Connect with us

Crystal Palace

Crystal Palace shareholder John Textor slams Premier League financial rules

Crystal Palace shareholder John Textor has launched a scathing attack on the Premier League’s new financial regulations.

He has claimed the rules hinder competition and prevent smaller clubs from challenging established powers.

Textor is an American businessman who owns 45% of the Eagles – the largest stake at the club – and voiced his concerns at the FT Business of Football Summit in London. 

The 58-year-old criticised the Profitability and Sustainability Rules (PSR) designed to prevent clubs from exceeding their spending limits.

He highlighted Nottingham Forest’s case. The Tricky Trees were recently sanctioned for breaching PSR last season and face a points deduction, but Textor strongly condemned the decision.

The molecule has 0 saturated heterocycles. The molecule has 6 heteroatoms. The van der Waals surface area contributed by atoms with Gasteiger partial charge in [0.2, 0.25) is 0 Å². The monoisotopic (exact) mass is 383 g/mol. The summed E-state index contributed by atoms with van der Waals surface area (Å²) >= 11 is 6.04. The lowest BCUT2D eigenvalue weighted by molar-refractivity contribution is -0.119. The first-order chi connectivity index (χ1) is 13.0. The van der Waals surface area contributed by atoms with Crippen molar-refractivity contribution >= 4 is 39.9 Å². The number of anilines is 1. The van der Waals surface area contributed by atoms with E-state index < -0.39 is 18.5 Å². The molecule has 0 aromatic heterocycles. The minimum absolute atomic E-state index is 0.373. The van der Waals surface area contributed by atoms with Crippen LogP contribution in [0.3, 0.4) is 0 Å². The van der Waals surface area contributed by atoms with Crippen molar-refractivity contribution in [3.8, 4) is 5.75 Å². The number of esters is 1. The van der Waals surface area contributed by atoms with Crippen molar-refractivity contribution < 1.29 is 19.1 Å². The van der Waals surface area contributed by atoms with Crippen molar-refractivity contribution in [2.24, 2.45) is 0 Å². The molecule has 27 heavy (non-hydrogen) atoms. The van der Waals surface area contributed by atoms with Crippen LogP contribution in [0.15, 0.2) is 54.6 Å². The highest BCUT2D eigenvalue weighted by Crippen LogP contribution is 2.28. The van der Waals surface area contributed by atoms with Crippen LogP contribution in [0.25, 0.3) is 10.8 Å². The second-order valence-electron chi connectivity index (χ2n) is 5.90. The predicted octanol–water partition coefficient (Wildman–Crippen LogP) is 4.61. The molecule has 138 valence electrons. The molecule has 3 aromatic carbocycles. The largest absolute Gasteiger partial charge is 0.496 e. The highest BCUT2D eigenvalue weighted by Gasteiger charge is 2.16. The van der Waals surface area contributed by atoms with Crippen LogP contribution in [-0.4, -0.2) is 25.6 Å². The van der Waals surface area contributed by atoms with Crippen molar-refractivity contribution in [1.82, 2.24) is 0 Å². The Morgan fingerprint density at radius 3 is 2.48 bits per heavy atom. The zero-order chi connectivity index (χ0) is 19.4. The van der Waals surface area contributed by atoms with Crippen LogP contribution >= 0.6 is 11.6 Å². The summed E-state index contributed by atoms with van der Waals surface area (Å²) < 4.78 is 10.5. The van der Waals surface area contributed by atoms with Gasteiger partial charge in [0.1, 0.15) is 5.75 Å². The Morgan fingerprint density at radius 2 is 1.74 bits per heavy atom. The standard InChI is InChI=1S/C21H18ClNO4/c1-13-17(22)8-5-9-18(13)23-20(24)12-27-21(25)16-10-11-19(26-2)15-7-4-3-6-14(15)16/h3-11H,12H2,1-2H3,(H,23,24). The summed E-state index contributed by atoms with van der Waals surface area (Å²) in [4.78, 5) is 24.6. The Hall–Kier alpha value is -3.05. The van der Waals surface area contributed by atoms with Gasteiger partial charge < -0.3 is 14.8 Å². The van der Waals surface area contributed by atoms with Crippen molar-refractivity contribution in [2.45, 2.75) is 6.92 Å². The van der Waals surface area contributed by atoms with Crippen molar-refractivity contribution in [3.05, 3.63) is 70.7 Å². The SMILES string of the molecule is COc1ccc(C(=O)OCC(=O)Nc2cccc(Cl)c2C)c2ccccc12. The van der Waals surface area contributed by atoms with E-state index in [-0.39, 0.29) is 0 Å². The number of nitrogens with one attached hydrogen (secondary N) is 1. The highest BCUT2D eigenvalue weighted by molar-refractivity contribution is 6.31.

The Lyon and Botafogo chairman expressed sympathy for Forest owner Evangelos Marinakis. “It’s not right,” he said (via The Times).

“Marinakis has plenty of money to fund his team, but he’s not allowed to. If he spends too much and does what the fans want, somebody comes along and docks him points? That’s not right.”

Textor argued that PSR stifles competition.

“It’s clear that they’re built to make sure that clubs who do not drive significant revenues cannot catch up,” he added.

“We have got three billionaires in our ownership group, maybe more. We’re not allowed to spend at the level of teams that are in the top six.”

Textor questioned the fairness of the PSR limitations, stating: “I’m just saying you cannot have a rule that says somebody who has the money is not allowed to spend it because their club isn’t big enough. Yet how do you get big ever?”

Textor’s comments come amidst growing concerns about the financial gulf between Premier League clubs and how PSR could widen that gap.

There are also worries about the arbitrary nature of the sanctions. Everton were docked ten points for breaching PSR, but the penalty was later reduced to six. The inconsistency in applying sanctions is a cause for concern.

Textor’s arguments raise valid questions about the effectiveness of the current regulations and their potential impact on the future of the Premier League.

More in Crystal Palace